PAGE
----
National SFR Guidance notes have been developed for the following evidence types:
Click this link to see the detail of these guidance notes. Further guidance notes have also been developed by Cellmark relating to the following:
Click this link to download Cellmark's guidance notes.
Mitochondrial DNA (mtDNA) sequencing analyses the base pair sequence of the DNA found in intra cellular objects called mitochondria.
Mitochondria are small organelles present inside most human cell types. They are the site of energy production within cells and each cell can contain several thousand mitochondria. Each mitochondrion contains numerous copies of its own genetic material consisting of a small circular strand of DNA 16,569 base pairs long. Due to a relatively large degree of DNA sequence variability compared to the rest of the mitochondrial genome, two regions known as hypervariable region 1 (HV1) and hypervariable region 2 (HV2) are useful for the identification of individuals.
DNA sequence data is generated from HV1 (mtDNA bases 16024 to 16365) and HV2 (mtDNA bases 73 to 340). The sequence obtained is compared to a standard reference sequence known as the ‘revised Cambridge Reference Sequence’ (rCRS). Any base positions in which the sample sequence differs from the rCRS are tabulated to produce the “mitochondrial haplotype” of the sample tested.
The high number of mitochondria present in cells and the small size of the mitochondrial genome mean that that it is often possible to detect DNA from very small, old or degraded samples. It is also possible to obtain sequence data from samples such as hair shafts and old or burnt bone when there may not be sufficient nuclear DNA present to obtain a conventional STR DNA profile.
The mitochondrial genome is inherited unchanged via the maternal line and consequently all the offspring of a mother will have the same mtDNA sequence unless a mutation event has occurred. It is possible to search databases of mitochondrial sequences to obtain an estimate of the relative frequency of a particular sequence in the particular population(s) of interest.
On some occasions an individual may have two slightly different mitochondrial DNA sequences present in their mitochondria. This is known as heteroplasmy. As a result it is not unusual to detect two slightly different sequences of mitochondrial DNA in samples such as hair taken from the same individual.
The results of mitochondrial DNA sequencing are not suitable for direct comparison with standard STR DNA profiling results. There is no equivalent to the National DNA Database for mitochondrial DNA sequences. Instead, mitochondrial DNA sequencing results are almost exclusively used for direct comparison between samples and individuals.
Mitochondria are small organelles present inside many types of cells in all multi-cellular organisms. They are the site of energy production and each cell can contain several thousand mitochondria. Each mitochondrion contains numerous copies of its own genetic material consisting of a small circular strand of DNA.
The high number of mitochondria present in cells and the small size of the mitochondrial genome mean that it is often possible to detect mitochondrial DNA from very small, old or degraded samples. It is also possible to obtain sequence data from samples such as hair shafts and feathers as well as burnt bone when there may not be sufficient nuclear DNA present to obtain a conventional STR DNA profile.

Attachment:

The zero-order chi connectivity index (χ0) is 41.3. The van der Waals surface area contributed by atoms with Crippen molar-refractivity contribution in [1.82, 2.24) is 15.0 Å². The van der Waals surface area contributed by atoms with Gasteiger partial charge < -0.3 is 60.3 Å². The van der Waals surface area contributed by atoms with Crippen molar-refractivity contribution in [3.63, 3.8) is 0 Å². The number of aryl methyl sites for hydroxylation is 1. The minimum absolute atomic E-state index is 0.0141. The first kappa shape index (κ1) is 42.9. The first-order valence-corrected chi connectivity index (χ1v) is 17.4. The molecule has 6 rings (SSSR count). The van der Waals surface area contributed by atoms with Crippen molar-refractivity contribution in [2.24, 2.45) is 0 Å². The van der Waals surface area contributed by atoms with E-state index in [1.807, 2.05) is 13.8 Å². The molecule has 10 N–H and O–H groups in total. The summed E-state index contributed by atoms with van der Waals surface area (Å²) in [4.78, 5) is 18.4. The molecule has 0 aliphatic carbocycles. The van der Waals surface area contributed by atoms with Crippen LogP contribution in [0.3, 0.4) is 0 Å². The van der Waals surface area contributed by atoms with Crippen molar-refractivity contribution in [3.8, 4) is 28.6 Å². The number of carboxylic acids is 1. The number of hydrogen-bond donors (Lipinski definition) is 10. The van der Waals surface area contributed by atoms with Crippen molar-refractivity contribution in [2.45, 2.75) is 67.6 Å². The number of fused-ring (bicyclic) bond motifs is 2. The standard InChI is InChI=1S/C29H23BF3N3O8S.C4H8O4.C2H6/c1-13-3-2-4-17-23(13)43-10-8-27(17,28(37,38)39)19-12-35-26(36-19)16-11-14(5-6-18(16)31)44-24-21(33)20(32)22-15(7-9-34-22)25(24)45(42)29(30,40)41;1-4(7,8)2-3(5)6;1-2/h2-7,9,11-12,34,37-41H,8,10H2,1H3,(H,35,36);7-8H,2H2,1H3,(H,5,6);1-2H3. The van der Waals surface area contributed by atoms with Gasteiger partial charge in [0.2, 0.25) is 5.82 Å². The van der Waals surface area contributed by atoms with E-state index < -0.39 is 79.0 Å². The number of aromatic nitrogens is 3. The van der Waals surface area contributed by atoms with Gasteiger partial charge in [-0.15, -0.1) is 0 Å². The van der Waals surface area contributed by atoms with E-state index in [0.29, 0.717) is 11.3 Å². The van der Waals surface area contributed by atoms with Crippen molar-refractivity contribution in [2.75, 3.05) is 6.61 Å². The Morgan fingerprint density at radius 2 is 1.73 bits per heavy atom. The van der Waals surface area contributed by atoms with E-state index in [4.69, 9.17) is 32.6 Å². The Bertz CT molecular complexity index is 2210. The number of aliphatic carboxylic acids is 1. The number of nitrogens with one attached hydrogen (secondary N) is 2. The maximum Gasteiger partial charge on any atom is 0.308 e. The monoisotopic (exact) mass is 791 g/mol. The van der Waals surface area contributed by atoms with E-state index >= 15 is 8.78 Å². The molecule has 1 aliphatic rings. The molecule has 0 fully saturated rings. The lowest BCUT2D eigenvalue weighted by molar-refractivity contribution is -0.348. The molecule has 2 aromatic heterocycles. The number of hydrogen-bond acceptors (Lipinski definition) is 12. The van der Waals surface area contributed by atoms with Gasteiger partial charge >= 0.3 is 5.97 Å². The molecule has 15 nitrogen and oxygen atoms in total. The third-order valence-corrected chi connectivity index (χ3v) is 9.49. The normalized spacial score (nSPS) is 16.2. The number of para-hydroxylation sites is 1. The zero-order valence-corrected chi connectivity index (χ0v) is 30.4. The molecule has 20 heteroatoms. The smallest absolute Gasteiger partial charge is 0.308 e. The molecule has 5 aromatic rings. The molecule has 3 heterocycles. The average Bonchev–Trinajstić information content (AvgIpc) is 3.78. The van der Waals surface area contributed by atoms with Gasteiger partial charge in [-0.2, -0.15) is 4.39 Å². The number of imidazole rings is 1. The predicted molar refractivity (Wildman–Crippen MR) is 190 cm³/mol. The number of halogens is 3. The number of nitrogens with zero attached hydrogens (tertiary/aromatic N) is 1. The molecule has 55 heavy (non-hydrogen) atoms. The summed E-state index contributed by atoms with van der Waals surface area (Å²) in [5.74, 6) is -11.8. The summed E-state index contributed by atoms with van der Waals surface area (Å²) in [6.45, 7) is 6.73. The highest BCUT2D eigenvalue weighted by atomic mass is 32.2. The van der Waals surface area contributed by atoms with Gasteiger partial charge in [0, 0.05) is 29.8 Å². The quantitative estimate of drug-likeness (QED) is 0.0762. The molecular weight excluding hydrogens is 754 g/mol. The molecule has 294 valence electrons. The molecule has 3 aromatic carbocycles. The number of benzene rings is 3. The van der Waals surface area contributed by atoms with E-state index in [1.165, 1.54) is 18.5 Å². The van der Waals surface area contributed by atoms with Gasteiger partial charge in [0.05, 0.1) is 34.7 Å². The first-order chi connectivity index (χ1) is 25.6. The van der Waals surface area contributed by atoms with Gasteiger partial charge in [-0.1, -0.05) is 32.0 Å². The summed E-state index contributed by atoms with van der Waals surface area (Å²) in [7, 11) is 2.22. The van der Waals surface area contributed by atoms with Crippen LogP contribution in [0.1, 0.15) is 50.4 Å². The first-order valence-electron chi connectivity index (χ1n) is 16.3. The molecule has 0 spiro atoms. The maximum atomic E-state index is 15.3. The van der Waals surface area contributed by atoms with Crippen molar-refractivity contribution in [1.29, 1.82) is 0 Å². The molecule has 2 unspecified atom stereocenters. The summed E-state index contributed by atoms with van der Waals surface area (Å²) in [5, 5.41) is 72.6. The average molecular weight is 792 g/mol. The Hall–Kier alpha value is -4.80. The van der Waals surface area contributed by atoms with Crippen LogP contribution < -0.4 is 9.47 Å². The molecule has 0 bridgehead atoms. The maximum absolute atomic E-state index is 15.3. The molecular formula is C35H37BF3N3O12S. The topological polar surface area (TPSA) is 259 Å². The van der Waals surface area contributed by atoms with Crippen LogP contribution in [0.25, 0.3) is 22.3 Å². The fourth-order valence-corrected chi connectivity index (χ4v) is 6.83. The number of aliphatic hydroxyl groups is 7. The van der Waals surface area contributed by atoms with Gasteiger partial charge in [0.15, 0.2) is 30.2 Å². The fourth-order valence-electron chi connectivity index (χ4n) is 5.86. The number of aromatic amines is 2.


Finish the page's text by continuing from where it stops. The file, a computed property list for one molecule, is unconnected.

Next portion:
The gene for 12S ribosomal RNA is located in the mitochondrial genome. The DNA sequence of this gene is highly conserved within a species but shows variability between most species. Approximately 100 bases of this region are sequenced for species determination. Due to the region of the 12S ribosomal RNA gene used for sequencing, this assay can be used to identify vertebrate species (although there are exceptions) but is less useful for invertebrates.
12S sequences obtained from samples of interest are compared against a database of 12S DNA sequences held by the National Center for Biotechnology Information (BLAST database) in the USA, in an attempt to identify the species of origin. This database contains a wide range of DNA sequences. If a match to the 12S sequence of particular species is obtained then this provides evidence that the tested sample has also originated from the same species. For species/groups of species with low representation in the database, the level of sample identification is determined on a case by case basis.
High sensitivity STR profiling involves specialised procedures that can significantly increase the sensitivity of the STR profiling method, such that very low levels of DNA may yield a DNA profile suitable for interpretation. ‘DNA Enhancement’ is a validated and accredited technique to increase the level of detection of amplified DNA components from forensic samples.
In the initial stage of DNA enhancement, the amplified DNA is subjected to a slight modification of the run conditions used to detect the DNA. For subsequent stages of DNA enhancement, chemicals that can limit the detection of the DNA components are removed from the sample to be analysed. This clean up procedure (sometimes referred to as 'post-PCR clean-up') can significantly increase the level of detection compared with results from the same DNA following standard analysis conditions.
DNA enhancement is generally performed on at least two separate portions of the DNA extracted from a sample.
The exhibit(s) in this case has been examined by the submitting Police Force, prior to any submission to Cellmark Forensic Services for analysis/further examination. As such questions relating to any examination should be directed to the submitting Police Force.